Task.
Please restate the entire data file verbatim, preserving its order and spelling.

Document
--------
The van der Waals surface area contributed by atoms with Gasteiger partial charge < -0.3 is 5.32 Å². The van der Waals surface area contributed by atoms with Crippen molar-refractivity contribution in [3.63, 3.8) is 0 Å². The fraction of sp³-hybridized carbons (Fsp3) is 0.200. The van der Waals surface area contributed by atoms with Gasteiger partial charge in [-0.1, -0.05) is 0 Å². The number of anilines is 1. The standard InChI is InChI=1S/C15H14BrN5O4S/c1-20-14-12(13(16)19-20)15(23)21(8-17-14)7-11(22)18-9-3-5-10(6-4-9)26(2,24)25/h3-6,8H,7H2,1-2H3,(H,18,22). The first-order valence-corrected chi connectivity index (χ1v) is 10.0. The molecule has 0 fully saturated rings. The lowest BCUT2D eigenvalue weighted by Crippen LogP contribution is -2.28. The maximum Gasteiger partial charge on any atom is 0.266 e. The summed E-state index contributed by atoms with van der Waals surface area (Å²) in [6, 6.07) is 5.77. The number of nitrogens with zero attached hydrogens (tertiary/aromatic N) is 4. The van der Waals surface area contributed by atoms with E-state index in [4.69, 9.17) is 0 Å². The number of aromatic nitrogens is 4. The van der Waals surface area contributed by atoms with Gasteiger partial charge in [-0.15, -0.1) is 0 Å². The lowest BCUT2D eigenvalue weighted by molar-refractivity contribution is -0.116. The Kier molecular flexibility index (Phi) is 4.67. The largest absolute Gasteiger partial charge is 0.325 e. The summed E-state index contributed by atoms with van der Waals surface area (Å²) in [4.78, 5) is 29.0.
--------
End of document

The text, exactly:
The van der Waals surface area contributed by atoms with Gasteiger partial charge < -0.3 is 5.32 Å². The van der Waals surface area contributed by atoms with Crippen molar-refractivity contribution in [3.63, 3.8) is 0 Å². The fraction of sp³-hybridized carbons (Fsp3) is 0.200. The van der Waals surface area contributed by atoms with Gasteiger partial charge in [-0.1, -0.05) is 0 Å². The number of anilines is 1. The standard InChI is InChI=1S/C15H14BrN5O4S/c1-20-14-12(13(16)19-20)15(23)21(8-17-14)7-11(22)18-9-3-5-10(6-4-9)26(2,24)25/h3-6,8H,7H2,1-2H3,(H,18,22). The first-order valence-corrected chi connectivity index (χ1v) is 10.0. The molecule has 0 fully saturated rings. The lowest BCUT2D eigenvalue weighted by Crippen LogP contribution is -2.28. The maximum Gasteiger partial charge on any atom is 0.266 e. The summed E-state index contributed by atoms with van der Waals surface area (Å²) in [6, 6.07) is 5.77. The number of nitrogens with zero attached hydrogens (tertiary/aromatic N) is 4. The van der Waals surface area contributed by atoms with E-state index in [4.69, 9.17) is 0 Å². The number of aromatic nitrogens is 4. The van der Waals surface area contributed by atoms with Gasteiger partial charge in [-0.15, -0.1) is 0 Å². The lowest BCUT2D eigenvalue weighted by molar-refractivity contribution is -0.116. The Kier molecular flexibility index (Phi) is 4.67. The largest absolute Gasteiger partial charge is 0.325 e. The summed E-state index contributed by atoms with van der Waals surface area (Å²) in [4.78, 5) is 29.0.